This ends in a second chance from Maeve with it being made clear that this is also the last chance. It’s good to see that the relationship isn’t smoothed over and reset to a point where all is forgiven because that’s far from real. Maeve admits that she behaved improperly, said things she didn’t mean and is interested in having a relationship with her sister where Nia recognises the sincerity but also feels that it will take a lot of time to heal and for trust to be rebuilt after everything that has happened. This is set up nicely when Maeve physically shows her acceptance by willingly giving Nia the necklace that she treasures because it will help her powers increase. She very much gives Nia something she was missing through giving up her erroneous claim to that power. Whether Maeve will be a presence over the final episodes or someone that Nia refers to periodically remains to be seen but there is a strong sense that they are at the start of a very long road towards true reconciliation and that is fully earned by the content found in this episode. It’s an important step forward for Nia who is challenged to display her confidence as well as performing a plot function in terms of introducing another totem. That part was less interesting but when put alongside such great character work it can easily be forgiven.
A strong episode that provides excellent relatable challenges for Kara to deal with along with powerful emotional content for Nia. Kara approaching burnout and struggling to juggle her responsibilities is well worn territory for this show but is very strongly portrayed in this episode. Missing out on interview opportunities because she is needed as Supergirl causes issues in her civilian live as it makes Andrea unhappy with her. Melissa Benoist performs beautifully in this episode with visible indications that Kara’s inability to do everything she considers an obligation weighs on her. The shaking when she misses the interview is a key example. Being torn between conflicting obligations is a relatable issue and the build-up to a difficult decision being made around where her priorities lie is fully organic. She decides to prioritise Supergirl and quit CatCo because being absent as Supergirl means that lives are potentially lost. The difficulty of the decision is clearly shown in Melissa Benoist’s performance and Andrea’s shocked reaction indicates that this conflict doesn’t end here. The plot pulling Kara away from her CatCo responsibilities is less well developed but does maintain the questions of accountability that have been present over recent episodes. Covering a chunk of the city in an energy dome has consequences for the people who live there with William summarising the notion that Team Supergirl didn’t consult anyone before doing so. It can’t be denied that there wasn’t time but it also has to be acknowledged that the impact is widespread. Unfortunately the development of this is surface level with Kara’s speech lacking the needed punch.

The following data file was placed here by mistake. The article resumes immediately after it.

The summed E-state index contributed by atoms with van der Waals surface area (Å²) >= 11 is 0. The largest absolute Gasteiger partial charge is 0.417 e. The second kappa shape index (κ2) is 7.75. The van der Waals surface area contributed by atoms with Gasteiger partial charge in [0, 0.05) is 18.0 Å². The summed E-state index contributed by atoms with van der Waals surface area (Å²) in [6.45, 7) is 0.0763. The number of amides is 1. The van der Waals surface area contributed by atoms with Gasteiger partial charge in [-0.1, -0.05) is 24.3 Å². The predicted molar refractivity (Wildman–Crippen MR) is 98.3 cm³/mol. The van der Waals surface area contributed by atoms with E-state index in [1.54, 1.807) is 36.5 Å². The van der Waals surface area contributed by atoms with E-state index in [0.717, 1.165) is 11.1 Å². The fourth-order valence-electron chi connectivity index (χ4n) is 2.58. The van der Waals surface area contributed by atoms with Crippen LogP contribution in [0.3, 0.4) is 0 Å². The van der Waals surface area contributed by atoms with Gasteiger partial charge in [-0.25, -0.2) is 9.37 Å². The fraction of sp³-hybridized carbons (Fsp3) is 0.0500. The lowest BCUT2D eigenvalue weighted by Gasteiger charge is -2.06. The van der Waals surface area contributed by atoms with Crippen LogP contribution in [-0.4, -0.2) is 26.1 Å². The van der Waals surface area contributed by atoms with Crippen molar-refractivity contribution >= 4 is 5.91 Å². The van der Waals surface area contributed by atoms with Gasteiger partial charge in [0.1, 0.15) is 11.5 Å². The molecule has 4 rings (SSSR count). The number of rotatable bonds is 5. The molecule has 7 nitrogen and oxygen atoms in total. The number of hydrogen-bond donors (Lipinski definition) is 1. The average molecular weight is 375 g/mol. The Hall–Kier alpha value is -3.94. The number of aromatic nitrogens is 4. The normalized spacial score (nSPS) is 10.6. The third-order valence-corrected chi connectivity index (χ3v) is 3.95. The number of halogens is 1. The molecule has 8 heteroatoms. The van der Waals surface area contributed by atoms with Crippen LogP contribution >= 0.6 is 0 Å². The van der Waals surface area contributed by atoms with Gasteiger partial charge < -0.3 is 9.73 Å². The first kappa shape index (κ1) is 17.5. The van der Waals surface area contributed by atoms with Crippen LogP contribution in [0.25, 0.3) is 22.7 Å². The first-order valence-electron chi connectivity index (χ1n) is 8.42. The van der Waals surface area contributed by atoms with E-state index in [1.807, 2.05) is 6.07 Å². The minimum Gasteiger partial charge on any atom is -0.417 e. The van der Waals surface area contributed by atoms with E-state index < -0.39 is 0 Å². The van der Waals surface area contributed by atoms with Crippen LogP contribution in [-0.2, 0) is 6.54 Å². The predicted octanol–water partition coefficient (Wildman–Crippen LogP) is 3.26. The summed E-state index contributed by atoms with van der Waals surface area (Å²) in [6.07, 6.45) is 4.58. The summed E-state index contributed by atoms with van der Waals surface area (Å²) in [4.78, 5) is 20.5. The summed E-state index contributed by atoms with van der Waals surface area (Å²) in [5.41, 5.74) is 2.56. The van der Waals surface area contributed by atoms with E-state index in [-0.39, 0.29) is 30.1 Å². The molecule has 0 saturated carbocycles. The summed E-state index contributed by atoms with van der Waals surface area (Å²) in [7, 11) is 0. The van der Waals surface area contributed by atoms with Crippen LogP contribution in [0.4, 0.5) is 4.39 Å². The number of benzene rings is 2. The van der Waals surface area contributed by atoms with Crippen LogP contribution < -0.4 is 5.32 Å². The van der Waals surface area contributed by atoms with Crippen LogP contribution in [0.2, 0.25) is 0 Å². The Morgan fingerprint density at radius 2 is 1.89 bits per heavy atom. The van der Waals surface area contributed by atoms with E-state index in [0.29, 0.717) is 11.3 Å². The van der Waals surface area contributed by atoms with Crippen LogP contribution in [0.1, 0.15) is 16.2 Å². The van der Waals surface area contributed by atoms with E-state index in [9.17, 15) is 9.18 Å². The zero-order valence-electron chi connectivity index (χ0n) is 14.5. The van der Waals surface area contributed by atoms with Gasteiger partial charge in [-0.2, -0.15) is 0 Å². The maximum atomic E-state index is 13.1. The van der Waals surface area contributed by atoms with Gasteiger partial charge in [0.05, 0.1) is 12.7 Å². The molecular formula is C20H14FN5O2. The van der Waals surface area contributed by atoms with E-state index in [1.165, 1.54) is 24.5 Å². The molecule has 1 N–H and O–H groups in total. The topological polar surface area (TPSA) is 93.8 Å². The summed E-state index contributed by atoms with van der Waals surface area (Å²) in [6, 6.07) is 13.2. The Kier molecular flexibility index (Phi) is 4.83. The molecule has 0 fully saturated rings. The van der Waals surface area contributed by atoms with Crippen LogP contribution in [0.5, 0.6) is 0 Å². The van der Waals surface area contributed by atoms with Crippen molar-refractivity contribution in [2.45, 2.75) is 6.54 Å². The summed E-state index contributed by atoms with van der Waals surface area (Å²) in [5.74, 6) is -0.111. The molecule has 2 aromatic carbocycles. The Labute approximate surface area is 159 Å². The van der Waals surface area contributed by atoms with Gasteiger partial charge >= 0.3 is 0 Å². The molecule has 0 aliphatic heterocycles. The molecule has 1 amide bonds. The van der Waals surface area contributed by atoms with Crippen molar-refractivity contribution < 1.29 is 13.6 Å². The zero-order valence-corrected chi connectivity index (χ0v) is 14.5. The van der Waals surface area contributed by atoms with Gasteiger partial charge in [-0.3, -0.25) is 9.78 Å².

Nia’s contribution to the episode is really strong. The tension in her relationship with Maeve is palpable and comes to a head when Maeve’s resentment is made apparent. It’s unfair for Maeve to resent Nia but also understandable considering the background. Nia is being blamed for something she has no control over and for having powers that she didn’t even want. Every opportunity is taken to belittle Nia over how unprepared she is though some ground is given back when Maeve sees how much she has learned since the powers manifested. The builds to a heated exchange where Maeve repeats her reasons for resenting Nia which causes a rebuttal that pulls no punches. It also comes with a powerful affirmation from Nia where she states that she knows who she is and takes ownership of the Dreamer name. Maeve does apologise, admits that she behaved improperly and said things that she didn’t mean. She is interested in having a relationship with Nia and Nia accepts though makes it very clear that this is the last chance. Things are smoothed over but not fixed entirely which is very real and there’s a strong sense that they are at the beginning of a very long road towards reconciliation. This is fully earned by the content in the episode and makes the bland plotting forgivable in the presence of such excellent character work.
- the exploration of Kara approaching burnout due to juggling responsibilities
- tangible impact on Kara when she fails to do everything she feels she needs to
- Kara’s internal conflict being incredibly relatable
- Melissa Benoist’s excellent performance conveying this
- organic build-up to Kara’s difficult decision
- the tension in Nia and Maeve’s interactions
- Maeve’s resentment coming out when she continually belittles Nia for her lack of knowledge
- indications that Maeve realises that Nia has managed to learn a great deal
- Nia pulling no punches when calling Maeve out on her behaviour
- the powerful affirmation where Nia claims ownership of the dreamer identity
- Nia granting Maeve a second and final chance with it being clear that their conflict isn’t fully resolved
- haphazard plotting
- surface level coverage of the issue of consequences related to the dome